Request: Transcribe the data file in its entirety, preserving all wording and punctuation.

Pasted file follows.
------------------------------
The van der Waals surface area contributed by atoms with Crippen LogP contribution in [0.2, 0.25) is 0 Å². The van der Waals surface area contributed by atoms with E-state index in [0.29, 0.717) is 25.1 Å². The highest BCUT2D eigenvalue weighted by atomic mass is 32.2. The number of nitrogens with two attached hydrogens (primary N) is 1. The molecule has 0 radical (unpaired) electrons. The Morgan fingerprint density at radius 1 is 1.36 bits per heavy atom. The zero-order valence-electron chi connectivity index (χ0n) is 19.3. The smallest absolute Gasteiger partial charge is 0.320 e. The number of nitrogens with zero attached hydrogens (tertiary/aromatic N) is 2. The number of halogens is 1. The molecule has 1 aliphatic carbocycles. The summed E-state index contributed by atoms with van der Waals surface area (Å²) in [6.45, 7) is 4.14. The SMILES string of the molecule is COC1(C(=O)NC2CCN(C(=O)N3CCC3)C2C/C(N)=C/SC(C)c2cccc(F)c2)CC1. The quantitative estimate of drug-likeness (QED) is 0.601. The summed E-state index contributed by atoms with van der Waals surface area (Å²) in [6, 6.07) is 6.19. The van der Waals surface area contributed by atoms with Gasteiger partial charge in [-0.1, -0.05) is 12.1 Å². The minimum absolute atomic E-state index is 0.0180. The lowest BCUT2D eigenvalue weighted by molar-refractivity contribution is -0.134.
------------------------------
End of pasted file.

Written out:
The van der Waals surface area contributed by atoms with Crippen LogP contribution in [0.2, 0.25) is 0 Å². The van der Waals surface area contributed by atoms with E-state index in [0.29, 0.717) is 25.1 Å². The highest BCUT2D eigenvalue weighted by atomic mass is 32.2. The number of nitrogens with two attached hydrogens (primary N) is 1. The molecule has 0 radical (unpaired) electrons. The Morgan fingerprint density at radius 1 is 1.36 bits per heavy atom. The zero-order valence-electron chi connectivity index (χ0n) is 19.3. The smallest absolute Gasteiger partial charge is 0.320 e. The number of nitrogens with zero attached hydrogens (tertiary/aromatic N) is 2. The number of halogens is 1. The molecule has 1 aliphatic carbocycles. The summed E-state index contributed by atoms with van der Waals surface area (Å²) in [6.45, 7) is 4.14. The SMILES string of the molecule is COC1(C(=O)NC2CCN(C(=O)N3CCC3)C2C/C(N)=C/SC(C)c2cccc(F)c2)CC1. The quantitative estimate of drug-likeness (QED) is 0.601. The summed E-state index contributed by atoms with van der Waals surface area (Å²) in [6, 6.07) is 6.19. The van der Waals surface area contributed by atoms with Gasteiger partial charge in [-0.1, -0.05) is 12.1 Å². The minimum absolute atomic E-state index is 0.0180. The lowest BCUT2D eigenvalue weighted by molar-refractivity contribution is -0.134.